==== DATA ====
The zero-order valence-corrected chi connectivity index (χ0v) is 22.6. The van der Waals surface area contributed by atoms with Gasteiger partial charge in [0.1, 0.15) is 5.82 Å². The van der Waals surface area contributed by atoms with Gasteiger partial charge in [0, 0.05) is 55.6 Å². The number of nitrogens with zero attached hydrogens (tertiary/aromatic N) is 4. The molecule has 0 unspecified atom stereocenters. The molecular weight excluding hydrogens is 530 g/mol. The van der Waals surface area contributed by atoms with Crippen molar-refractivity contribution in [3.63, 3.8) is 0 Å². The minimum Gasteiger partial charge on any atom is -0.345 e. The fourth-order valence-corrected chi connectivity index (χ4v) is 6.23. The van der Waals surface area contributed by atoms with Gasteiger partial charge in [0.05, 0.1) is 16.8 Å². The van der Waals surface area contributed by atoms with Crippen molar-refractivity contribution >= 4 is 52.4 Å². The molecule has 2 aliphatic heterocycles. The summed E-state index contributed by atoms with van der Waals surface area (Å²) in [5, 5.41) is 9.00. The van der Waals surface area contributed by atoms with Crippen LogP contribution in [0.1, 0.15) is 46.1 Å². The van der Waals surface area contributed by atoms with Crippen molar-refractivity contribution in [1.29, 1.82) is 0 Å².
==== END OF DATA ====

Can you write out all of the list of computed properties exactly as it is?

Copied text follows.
The zero-order valence-corrected chi connectivity index (χ0v) is 22.6. The van der Waals surface area contributed by atoms with Gasteiger partial charge in [0.1, 0.15) is 5.82 Å². The van der Waals surface area contributed by atoms with Gasteiger partial charge in [0, 0.05) is 55.6 Å². The number of nitrogens with zero attached hydrogens (tertiary/aromatic N) is 4. The molecule has 0 unspecified atom stereocenters. The molecular weight excluding hydrogens is 530 g/mol. The van der Waals surface area contributed by atoms with Crippen molar-refractivity contribution in [3.63, 3.8) is 0 Å². The minimum Gasteiger partial charge on any atom is -0.345 e. The fourth-order valence-corrected chi connectivity index (χ4v) is 6.23. The van der Waals surface area contributed by atoms with Gasteiger partial charge in [0.05, 0.1) is 16.8 Å². The van der Waals surface area contributed by atoms with Crippen molar-refractivity contribution >= 4 is 52.4 Å². The molecule has 2 aliphatic heterocycles. The summed E-state index contributed by atoms with van der Waals surface area (Å²) in [5, 5.41) is 9.00. The van der Waals surface area contributed by atoms with Crippen LogP contribution in [0.1, 0.15) is 46.1 Å². The van der Waals surface area contributed by atoms with Crippen molar-refractivity contribution in [1.29, 1.82) is 0 Å².